How to detect baloney the Carl Sagan way | Michael Shermer — In 1995, just a few months before his death, astrophysicist Carl Sagan published The Demon-Haunted World: Science as a Candle in the Dark. In that book, he wrote a chapter called 'The Fine Art of Baloney Detection', and from it sprang what skeptics call the 'baloney detection kit'. This is a set of tools for critical thinking that has continued to develop since Sagan's death, 22 years ago. Here, skeptic and science writer Michael Shermer explains key lessons from Sagan, and from his own college freshman course 'Skepticism 101', where teaches students ten basic questions that will help them debunk untruths, and call out baloney when they see it.
ack in the late '90s we introduced the Baloney Detection Kit, inspired by Carl Sagan’s 'Demon-Haunted World' where he had a chapter on the Baloney Detection Kit. He had his set of questions; I kind of developed my own because I started encountering other people that disagreed with me, you know, “we never went to the moon” people, conspiracy people, whatever, and I thought okay so: How do we know—if I don’t know what’s coming down the pike in ten years from now, if I am going to teach my students how to think critically, what are the key points, like just basic questions they can ask?
So it begins with one: how reliable is the source of the claim? Here’s the claim, how reliable is it? What’s the evidence for it? What’s the quality of the evidence? Where does it come from? Who said that? Is this some fake news alternative site thing or is it the Wall Street Journal or The New York Times? I mean, the source really matters.
Has anyone tried to disprove the claim? This is super important because everybody thinks they’re right and every website has testimonials about this product or that idea; the question is not what do your supporters think but what do the people who don’t agree with you think? Because that’s what I want to know.
Has anyone run experiments to try to disprove your theory? In science, this is as basic as it gets. Karl Popper called this the principle of falsification, that is we can’t ever prove a theory correct, but we can disprove it by having an experiment that shows it’s wrong.
If you can’t falsify it, what are you really doing? And my favorite story on this, by the way—let me just have a little sidetrack here from Carl Sagan, he’s got this great little section in his book 'Demon-Haunted World': “There is a dragon in my garage. I have a dragon in my garage. Do you want to see it? Let me show you.” So I pull up the garage door I go, “Look. Can you see the dragon?” And you look in there and you go, “I don’t see anything.”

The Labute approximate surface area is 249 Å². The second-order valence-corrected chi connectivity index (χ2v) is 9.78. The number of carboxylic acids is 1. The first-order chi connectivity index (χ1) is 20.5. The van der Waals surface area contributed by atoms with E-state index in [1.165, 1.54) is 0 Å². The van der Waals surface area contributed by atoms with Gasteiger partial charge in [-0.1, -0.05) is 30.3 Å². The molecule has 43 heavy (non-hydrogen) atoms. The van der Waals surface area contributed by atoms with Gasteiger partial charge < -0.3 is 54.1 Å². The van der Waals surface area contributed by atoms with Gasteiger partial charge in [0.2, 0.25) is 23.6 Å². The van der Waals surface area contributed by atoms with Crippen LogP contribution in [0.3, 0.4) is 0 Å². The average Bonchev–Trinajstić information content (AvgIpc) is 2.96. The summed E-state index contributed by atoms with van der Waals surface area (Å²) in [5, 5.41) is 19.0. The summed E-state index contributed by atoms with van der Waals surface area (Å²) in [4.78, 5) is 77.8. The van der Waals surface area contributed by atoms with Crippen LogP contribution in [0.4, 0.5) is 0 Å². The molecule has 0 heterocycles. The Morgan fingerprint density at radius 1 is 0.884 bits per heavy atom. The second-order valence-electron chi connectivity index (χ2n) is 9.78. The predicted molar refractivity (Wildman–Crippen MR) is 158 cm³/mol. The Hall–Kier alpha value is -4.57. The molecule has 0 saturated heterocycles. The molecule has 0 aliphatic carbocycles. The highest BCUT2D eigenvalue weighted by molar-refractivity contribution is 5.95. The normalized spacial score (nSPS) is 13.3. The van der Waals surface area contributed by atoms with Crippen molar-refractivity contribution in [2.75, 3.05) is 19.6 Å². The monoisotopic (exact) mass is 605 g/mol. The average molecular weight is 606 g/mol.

“Oh, sorry, this is an invisible dragon.”
“An invisible dragon?”
“Yeah, yeah he’s invisible.”
“Well, what if we put some flour on the ground and then we’ll get the footprints of the dragon.”
“Well, no, see, this is a special dragon that hovers above the ground, it floats. It’s an invisible floating dragon.”
“An invisible floating dragon. Okay. Wait, I have some infrared cameras here we can detect the heat of the dragon.”
”No, see this is a cold-blooded dragon. It doesn’t give off any heat.”
“What about the fire? We can detect the fire that the dragon spits out.”
“No, it spits out cold fire.”
You see the problem? If there’s no way for me to falsify that there’s a dragon there, what’s the difference between an invisible floating heatless dragon and no dragon at all? None.
And of course we can apply this to god or any other supernatural/paranormal-type phenomenon. If I can’t debunk it, if I can’t falsify it, if there’s no way to test it, then how will we ever know it’s true?
This is the core of the Baloney Detection Kit. We have to be able to get to whether it’s true or not in some way, so it’s not just my opinion versus your opinion and we shout at each other.
Then we want to know: does the claimant’s personal belief somehow enter in? Because of course we all have personal opinions and beliefs about things; my politics, my religion, my ideology can influence me. It doesn’t make it wrong, but it’s good to know if somebody has an agenda. So when you watch Fox News you know that they have an agenda for sure, or there are other sources on the left that have a liberal agenda, maybe NPR, who knows. But you see it’s good to know that just in case, so when you hear the fact you go, “Well maybe, but I know this guy has an agenda.” So that’s the kind of thing.